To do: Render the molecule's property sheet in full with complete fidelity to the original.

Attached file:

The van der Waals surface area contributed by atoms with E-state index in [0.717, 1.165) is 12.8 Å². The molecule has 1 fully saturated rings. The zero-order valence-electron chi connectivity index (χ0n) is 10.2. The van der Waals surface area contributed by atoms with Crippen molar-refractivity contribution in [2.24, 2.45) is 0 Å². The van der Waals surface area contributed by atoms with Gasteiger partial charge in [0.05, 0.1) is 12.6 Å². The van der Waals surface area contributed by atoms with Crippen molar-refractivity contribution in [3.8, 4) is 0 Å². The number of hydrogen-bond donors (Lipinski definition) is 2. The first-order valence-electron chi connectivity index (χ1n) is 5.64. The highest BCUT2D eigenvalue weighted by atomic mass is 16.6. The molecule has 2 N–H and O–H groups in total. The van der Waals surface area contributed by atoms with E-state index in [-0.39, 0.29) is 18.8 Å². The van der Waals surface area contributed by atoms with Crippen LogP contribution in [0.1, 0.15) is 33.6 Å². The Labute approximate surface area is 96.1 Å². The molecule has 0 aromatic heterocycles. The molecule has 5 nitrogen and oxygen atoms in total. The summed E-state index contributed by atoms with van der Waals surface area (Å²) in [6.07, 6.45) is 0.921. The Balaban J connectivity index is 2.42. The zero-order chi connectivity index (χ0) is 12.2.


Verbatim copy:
The van der Waals surface area contributed by atoms with E-state index in [0.717, 1.165) is 12.8 Å². The molecule has 1 fully saturated rings. The zero-order valence-electron chi connectivity index (χ0n) is 10.2. The van der Waals surface area contributed by atoms with Crippen molar-refractivity contribution in [2.24, 2.45) is 0 Å². The van der Waals surface area contributed by atoms with Gasteiger partial charge in [0.05, 0.1) is 12.6 Å². The van der Waals surface area contributed by atoms with Crippen molar-refractivity contribution in [3.8, 4) is 0 Å². The number of hydrogen-bond donors (Lipinski definition) is 2. The first-order valence-electron chi connectivity index (χ1n) is 5.64. The highest BCUT2D eigenvalue weighted by atomic mass is 16.6. The molecule has 2 N–H and O–H groups in total. The van der Waals surface area contributed by atoms with E-state index in [-0.39, 0.29) is 18.8 Å². The van der Waals surface area contributed by atoms with Crippen LogP contribution in [0.1, 0.15) is 33.6 Å². The Labute approximate surface area is 96.1 Å². The molecule has 0 aromatic heterocycles. The molecule has 5 nitrogen and oxygen atoms in total. The summed E-state index contributed by atoms with van der Waals surface area (Å²) in [6.07, 6.45) is 0.921. The Balaban J connectivity index is 2.42. The zero-order chi connectivity index (χ0) is 12.2.